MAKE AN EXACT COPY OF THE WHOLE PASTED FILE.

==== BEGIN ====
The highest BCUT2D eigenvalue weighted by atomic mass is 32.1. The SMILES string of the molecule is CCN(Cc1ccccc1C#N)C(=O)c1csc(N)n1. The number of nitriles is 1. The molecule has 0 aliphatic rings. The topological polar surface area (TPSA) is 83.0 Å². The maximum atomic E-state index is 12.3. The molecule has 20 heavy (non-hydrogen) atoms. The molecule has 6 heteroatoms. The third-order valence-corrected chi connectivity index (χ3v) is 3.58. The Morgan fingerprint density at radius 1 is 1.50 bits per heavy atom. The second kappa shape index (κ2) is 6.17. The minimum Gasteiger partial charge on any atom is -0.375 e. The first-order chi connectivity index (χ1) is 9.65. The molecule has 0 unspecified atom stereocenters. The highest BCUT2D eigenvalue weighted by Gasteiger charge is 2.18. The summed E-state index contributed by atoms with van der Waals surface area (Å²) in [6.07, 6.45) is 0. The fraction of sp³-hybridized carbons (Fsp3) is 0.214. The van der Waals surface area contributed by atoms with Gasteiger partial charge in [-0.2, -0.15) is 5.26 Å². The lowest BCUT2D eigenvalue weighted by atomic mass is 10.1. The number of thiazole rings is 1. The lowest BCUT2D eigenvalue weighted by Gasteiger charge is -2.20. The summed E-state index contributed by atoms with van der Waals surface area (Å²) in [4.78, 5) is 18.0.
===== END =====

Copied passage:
The highest BCUT2D eigenvalue weighted by atomic mass is 32.1. The SMILES string of the molecule is CCN(Cc1ccccc1C#N)C(=O)c1csc(N)n1. The number of nitriles is 1. The molecule has 0 aliphatic rings. The topological polar surface area (TPSA) is 83.0 Å². The maximum atomic E-state index is 12.3. The molecule has 20 heavy (non-hydrogen) atoms. The molecule has 6 heteroatoms. The third-order valence-corrected chi connectivity index (χ3v) is 3.58. The Morgan fingerprint density at radius 1 is 1.50 bits per heavy atom. The second kappa shape index (κ2) is 6.17. The minimum Gasteiger partial charge on any atom is -0.375 e. The first-order chi connectivity index (χ1) is 9.65. The molecule has 0 unspecified atom stereocenters. The highest BCUT2D eigenvalue weighted by Gasteiger charge is 2.18. The summed E-state index contributed by atoms with van der Waals surface area (Å²) in [6.07, 6.45) is 0. The fraction of sp³-hybridized carbons (Fsp3) is 0.214. The van der Waals surface area contributed by atoms with Gasteiger partial charge in [-0.2, -0.15) is 5.26 Å². The lowest BCUT2D eigenvalue weighted by atomic mass is 10.1. The number of thiazole rings is 1. The lowest BCUT2D eigenvalue weighted by Gasteiger charge is -2.20. The summed E-state index contributed by atoms with van der Waals surface area (Å²) in [4.78, 5) is 18.0.